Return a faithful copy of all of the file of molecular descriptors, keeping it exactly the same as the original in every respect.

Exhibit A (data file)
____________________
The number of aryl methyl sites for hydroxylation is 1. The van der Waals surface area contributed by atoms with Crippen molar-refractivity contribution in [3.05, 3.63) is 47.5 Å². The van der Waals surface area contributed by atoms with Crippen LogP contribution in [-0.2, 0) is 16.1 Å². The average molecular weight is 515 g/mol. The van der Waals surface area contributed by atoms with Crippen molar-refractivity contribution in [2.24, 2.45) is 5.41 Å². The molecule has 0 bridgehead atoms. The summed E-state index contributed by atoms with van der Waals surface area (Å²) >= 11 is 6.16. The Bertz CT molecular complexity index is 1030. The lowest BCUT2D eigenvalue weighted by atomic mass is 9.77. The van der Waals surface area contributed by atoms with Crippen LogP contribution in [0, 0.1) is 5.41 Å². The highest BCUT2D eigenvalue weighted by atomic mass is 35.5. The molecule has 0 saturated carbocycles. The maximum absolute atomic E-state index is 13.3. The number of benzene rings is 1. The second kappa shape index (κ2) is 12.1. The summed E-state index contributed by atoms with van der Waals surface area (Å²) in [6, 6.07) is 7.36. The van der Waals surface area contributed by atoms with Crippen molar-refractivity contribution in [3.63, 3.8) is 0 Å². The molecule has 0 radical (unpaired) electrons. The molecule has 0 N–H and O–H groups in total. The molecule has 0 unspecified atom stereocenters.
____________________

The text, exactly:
The number of aryl methyl sites for hydroxylation is 1. The van der Waals surface area contributed by atoms with Crippen molar-refractivity contribution in [3.05, 3.63) is 47.5 Å². The van der Waals surface area contributed by atoms with Crippen LogP contribution in [-0.2, 0) is 16.1 Å². The average molecular weight is 515 g/mol. The van der Waals surface area contributed by atoms with Crippen molar-refractivity contribution in [2.24, 2.45) is 5.41 Å². The molecule has 0 bridgehead atoms. The summed E-state index contributed by atoms with van der Waals surface area (Å²) >= 11 is 6.16. The Bertz CT molecular complexity index is 1030. The lowest BCUT2D eigenvalue weighted by atomic mass is 9.77. The van der Waals surface area contributed by atoms with Crippen LogP contribution in [0, 0.1) is 5.41 Å². The highest BCUT2D eigenvalue weighted by atomic mass is 35.5. The molecule has 0 saturated carbocycles. The maximum absolute atomic E-state index is 13.3. The number of benzene rings is 1. The second kappa shape index (κ2) is 12.1. The summed E-state index contributed by atoms with van der Waals surface area (Å²) in [6, 6.07) is 7.36. The van der Waals surface area contributed by atoms with Crippen molar-refractivity contribution in [3.63, 3.8) is 0 Å². The molecule has 0 radical (unpaired) electrons. The molecule has 0 N–H and O–H groups in total. The molecule has 0 unspecified atom stereocenters.